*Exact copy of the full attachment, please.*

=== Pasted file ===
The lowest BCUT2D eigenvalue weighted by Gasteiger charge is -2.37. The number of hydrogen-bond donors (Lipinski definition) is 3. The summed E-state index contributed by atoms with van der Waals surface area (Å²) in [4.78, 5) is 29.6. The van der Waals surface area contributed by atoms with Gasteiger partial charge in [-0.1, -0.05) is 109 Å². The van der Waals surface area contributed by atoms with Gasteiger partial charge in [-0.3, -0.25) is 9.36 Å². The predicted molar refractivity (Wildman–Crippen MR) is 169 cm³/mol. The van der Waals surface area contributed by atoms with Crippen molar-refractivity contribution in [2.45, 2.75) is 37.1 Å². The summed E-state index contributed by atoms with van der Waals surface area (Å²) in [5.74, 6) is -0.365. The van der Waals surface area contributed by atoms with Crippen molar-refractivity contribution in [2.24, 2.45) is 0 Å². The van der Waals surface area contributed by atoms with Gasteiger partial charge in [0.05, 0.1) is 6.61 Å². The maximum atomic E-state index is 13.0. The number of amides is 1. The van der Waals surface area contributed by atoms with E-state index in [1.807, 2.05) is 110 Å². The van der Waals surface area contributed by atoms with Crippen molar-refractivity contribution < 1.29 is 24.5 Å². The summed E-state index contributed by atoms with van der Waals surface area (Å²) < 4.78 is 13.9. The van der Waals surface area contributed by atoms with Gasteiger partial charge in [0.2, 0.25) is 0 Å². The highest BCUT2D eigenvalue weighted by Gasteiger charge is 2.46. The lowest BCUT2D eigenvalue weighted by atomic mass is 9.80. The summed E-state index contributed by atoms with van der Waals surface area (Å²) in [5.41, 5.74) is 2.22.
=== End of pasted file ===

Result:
The lowest BCUT2D eigenvalue weighted by Gasteiger charge is -2.37. The number of hydrogen-bond donors (Lipinski definition) is 3. The summed E-state index contributed by atoms with van der Waals surface area (Å²) in [4.78, 5) is 29.6. The van der Waals surface area contributed by atoms with Gasteiger partial charge in [-0.1, -0.05) is 109 Å². The van der Waals surface area contributed by atoms with Gasteiger partial charge in [-0.3, -0.25) is 9.36 Å². The predicted molar refractivity (Wildman–Crippen MR) is 169 cm³/mol. The van der Waals surface area contributed by atoms with Crippen molar-refractivity contribution in [2.45, 2.75) is 37.1 Å². The summed E-state index contributed by atoms with van der Waals surface area (Å²) in [5.74, 6) is -0.365. The van der Waals surface area contributed by atoms with Crippen molar-refractivity contribution in [2.24, 2.45) is 0 Å². The van der Waals surface area contributed by atoms with Gasteiger partial charge in [0.05, 0.1) is 6.61 Å². The maximum atomic E-state index is 13.0. The number of amides is 1. The van der Waals surface area contributed by atoms with E-state index in [1.807, 2.05) is 110 Å². The van der Waals surface area contributed by atoms with Crippen molar-refractivity contribution < 1.29 is 24.5 Å². The summed E-state index contributed by atoms with van der Waals surface area (Å²) < 4.78 is 13.9. The van der Waals surface area contributed by atoms with Gasteiger partial charge in [0.2, 0.25) is 0 Å². The highest BCUT2D eigenvalue weighted by Gasteiger charge is 2.46. The lowest BCUT2D eigenvalue weighted by atomic mass is 9.80. The summed E-state index contributed by atoms with van der Waals surface area (Å²) in [5.41, 5.74) is 2.22.